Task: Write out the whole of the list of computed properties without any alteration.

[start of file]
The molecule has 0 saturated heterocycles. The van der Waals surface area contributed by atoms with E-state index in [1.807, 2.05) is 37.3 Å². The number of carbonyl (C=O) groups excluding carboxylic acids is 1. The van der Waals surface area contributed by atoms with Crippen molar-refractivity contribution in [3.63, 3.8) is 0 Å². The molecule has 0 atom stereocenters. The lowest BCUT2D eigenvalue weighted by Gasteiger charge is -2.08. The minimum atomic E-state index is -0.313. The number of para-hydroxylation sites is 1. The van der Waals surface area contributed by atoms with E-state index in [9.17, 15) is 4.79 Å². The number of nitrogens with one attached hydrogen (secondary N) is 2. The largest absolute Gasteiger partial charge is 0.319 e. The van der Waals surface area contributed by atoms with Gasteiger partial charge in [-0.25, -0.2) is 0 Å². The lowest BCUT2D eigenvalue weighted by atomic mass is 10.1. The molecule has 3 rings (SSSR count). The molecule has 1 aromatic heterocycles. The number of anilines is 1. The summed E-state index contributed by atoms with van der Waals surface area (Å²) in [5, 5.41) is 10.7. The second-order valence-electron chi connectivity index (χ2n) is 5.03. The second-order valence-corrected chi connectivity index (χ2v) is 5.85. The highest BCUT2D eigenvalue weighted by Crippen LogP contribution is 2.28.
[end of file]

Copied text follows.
The molecule has 0 saturated heterocycles. The van der Waals surface area contributed by atoms with E-state index in [1.807, 2.05) is 37.3 Å². The number of carbonyl (C=O) groups excluding carboxylic acids is 1. The van der Waals surface area contributed by atoms with Crippen molar-refractivity contribution in [3.63, 3.8) is 0 Å². The molecule has 0 atom stereocenters. The lowest BCUT2D eigenvalue weighted by Gasteiger charge is -2.08. The minimum atomic E-state index is -0.313. The number of para-hydroxylation sites is 1. The van der Waals surface area contributed by atoms with E-state index in [9.17, 15) is 4.79 Å². The number of nitrogens with one attached hydrogen (secondary N) is 2. The largest absolute Gasteiger partial charge is 0.319 e. The van der Waals surface area contributed by atoms with Gasteiger partial charge in [-0.25, -0.2) is 0 Å². The lowest BCUT2D eigenvalue weighted by atomic mass is 10.1. The molecule has 3 rings (SSSR count). The molecule has 1 aromatic heterocycles. The number of anilines is 1. The summed E-state index contributed by atoms with van der Waals surface area (Å²) in [5, 5.41) is 10.7. The second-order valence-electron chi connectivity index (χ2n) is 5.03. The second-order valence-corrected chi connectivity index (χ2v) is 5.85. The highest BCUT2D eigenvalue weighted by Crippen LogP contribution is 2.28.